Before getting to my first top-ten, let’s take a quick look at the top 10 names on my board. Don’t worry, as we learn more about this class, my rankings and depth will grow as well.
1. Saquon Barkley, RB Penn State
2. Derrius Guice, RB LSU
3. Damien Harris, RB Alabama
4. Courtland Sutton, WR SMU
5. Calvin Ridley, WR Alabama
6. James Washington, WR Oklahoma State
7. Nick Chubb, RB Georgia
8. Bryce Love, RB Stanford
9. Sam Darnold, QB USC
10. Royce Freeman, RB Oregon
It’s no secret or surprise, nor should it be, that Saquon Barkley sits atop the list. Save some horrific injury, there’s virtually no way that another other rookie will be selected at the 1.01. Barkley is a transcendent three-down back that is the cornerstone player fantasy coaches dream about. A fair gap exists between Barkley and my 1.02, Derrius Guice. Guice is a fine big-play threat with the size I like for running backs. Not too heavy which can sap agility but with enough lower-body strength and frame to provide three-down ability and elusiveness. Barkley is my only tier-one player in this draft but Guice is an upside-talent topping the second tier.
Damien Harris, too, has size and while not as dynamic as Guice, the right situation will highlight his strengths to provide for a high ceiling. At number four, Courtland Sutton has the size and frame to produce at the next level but in watching his game, I don’t carry the same over-the-top enthusiasm that many others do. He’s still my top talent at receiver emerging from this draft class, but drafted situation will be a huge variable in his production and growth. I don’t feel he has the game or dynamic as, say, similarly sized Corey Davis in Tennessee. Calvin Ridley, at number five, carries some of that Amari Cooper maturity in his route running that will provide immediate upside. That, when combined with enough size to win in the air, makes for a situation whereby it wouldn’t surprise me in the least should Ridley end up being the top receiver out of this class a decade from now.
James Washington is my “riser” on the list and he could end up in the top five following more research and a solid NFL Combine performance. Three years of eclipsing 1,000 yards and finishing his collegiate career with career numbers is exactly what I like to see. Playing at State, his competition isn’t quite what I prefer and the Cowboys run a wide open offense that pads stats, but Washington has an NFL skill set that’s easy to like.
Nick Chubb doesn’t look the same returning from an ACL, but in the back half of the first round of fantasy drafts and now with more time between the injury, it’s a perfect setup for patient fantasy owners. I caution you not to sleep on him and strongly suggest watching his pre-injury tape. Chubb is better than this current ranking and I see this as injury induced. Bryce Love is exactly what he appears to be, a dynamic undersized threat that makes his living in space. Those lanes won’t be available in the NFL but I will say that Love has a larger base than I would expect from a back of his size, meaning that he can add size and strength at the next level. I’d like to see him closer to 210 lbs.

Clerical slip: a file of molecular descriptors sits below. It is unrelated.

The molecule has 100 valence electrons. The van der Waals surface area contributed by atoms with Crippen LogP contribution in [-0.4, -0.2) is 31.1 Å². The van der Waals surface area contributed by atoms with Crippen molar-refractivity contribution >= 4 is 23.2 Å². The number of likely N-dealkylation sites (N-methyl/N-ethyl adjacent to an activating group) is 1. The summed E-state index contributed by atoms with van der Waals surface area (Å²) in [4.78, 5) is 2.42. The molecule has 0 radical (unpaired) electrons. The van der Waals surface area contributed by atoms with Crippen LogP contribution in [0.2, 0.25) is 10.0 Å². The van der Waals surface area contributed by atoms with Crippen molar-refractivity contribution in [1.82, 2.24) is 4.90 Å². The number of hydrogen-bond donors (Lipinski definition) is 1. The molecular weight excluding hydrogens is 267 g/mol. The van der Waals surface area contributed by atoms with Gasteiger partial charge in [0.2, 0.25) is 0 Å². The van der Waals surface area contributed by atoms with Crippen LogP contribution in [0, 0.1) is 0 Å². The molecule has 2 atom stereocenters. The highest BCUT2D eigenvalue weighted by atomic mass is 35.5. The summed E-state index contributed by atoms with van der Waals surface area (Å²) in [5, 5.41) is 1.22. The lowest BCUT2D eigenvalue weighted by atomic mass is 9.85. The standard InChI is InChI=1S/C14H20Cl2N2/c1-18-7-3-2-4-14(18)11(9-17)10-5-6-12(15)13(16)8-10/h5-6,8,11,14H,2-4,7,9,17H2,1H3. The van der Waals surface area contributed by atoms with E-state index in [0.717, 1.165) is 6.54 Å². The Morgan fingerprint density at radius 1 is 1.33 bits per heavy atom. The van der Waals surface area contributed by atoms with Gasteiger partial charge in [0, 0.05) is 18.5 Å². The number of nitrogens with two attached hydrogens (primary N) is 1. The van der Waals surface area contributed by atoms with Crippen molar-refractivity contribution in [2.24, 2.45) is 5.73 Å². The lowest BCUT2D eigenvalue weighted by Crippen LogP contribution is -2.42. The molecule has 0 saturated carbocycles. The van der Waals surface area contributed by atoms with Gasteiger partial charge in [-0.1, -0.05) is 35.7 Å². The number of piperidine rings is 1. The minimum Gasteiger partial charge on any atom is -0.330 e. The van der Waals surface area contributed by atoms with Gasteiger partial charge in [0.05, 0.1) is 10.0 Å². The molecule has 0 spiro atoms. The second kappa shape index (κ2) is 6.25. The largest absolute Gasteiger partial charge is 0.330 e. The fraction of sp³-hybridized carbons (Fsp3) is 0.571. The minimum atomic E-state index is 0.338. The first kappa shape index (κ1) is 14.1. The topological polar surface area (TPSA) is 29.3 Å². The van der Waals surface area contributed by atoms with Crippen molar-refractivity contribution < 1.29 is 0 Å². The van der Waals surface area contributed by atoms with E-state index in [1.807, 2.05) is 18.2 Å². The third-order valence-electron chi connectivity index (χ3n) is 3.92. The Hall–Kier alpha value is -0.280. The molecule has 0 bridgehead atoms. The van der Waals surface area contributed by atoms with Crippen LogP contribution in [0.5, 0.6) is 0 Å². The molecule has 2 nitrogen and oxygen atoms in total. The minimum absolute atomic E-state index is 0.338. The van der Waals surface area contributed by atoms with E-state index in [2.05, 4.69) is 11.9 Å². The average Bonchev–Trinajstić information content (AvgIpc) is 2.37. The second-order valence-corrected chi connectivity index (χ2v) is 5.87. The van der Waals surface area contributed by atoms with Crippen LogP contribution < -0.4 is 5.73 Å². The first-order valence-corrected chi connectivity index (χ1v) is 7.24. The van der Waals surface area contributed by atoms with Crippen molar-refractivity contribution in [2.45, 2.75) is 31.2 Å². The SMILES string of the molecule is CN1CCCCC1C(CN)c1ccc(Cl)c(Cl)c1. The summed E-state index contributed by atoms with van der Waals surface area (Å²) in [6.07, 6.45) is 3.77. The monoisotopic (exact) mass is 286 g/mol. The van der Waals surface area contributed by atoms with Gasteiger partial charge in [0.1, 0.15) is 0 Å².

Sam Darnold remains my top quarterback on the board and he provides prototypical quarterback traits such that he should be considered in the back half of the first round if needed. The depth at quarterback in 2018 will provide an opportunity to wait until the second round but there’s nothing wrong with being the first to act to get your passer of the future as long as the situation provides upside. Anchoring this list is Royce Freeman out of Oregon. He’s a bowling ball of a back that remains me a lot of a young Jonathan Stewart but with a higher ceiling. Long speed will be my primary focus at the Combine.
Many players are just outside the top-ten and drafted situation will play a larger role for me than previous years and as we go further down the rabbit hole on this year’s class, we’ll take a closer look at the prospects.
Wrapping up, this is not a draft class that excites me to a great degree outside of the top two or three players and I’ve been unloading late first round picks if I’m able to acquire young and productive talent. This is a fine draft for adding second round selections as there’s a lot of mid-tier talent that will fall to winning teams to provide upside. Talent in fantasy rookie selections between 1.04 and 1.10 will be very subjective and moving picks for productive youth and later picks could provide significant opportunity.
If you are a team badly in need of young talent, I’d also be looking to move mid-first-round selections for productive players rather than spinning the draft wheel – allow another coach to take the risk.
I hope you enjoyed this first look! Stay tuned as we continue to highlight the 2018 class. Next up will be my top-10 running backs for the 2018 NFL Rookie Draft.
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You can find Jeff on Twitter at @dlf_jeff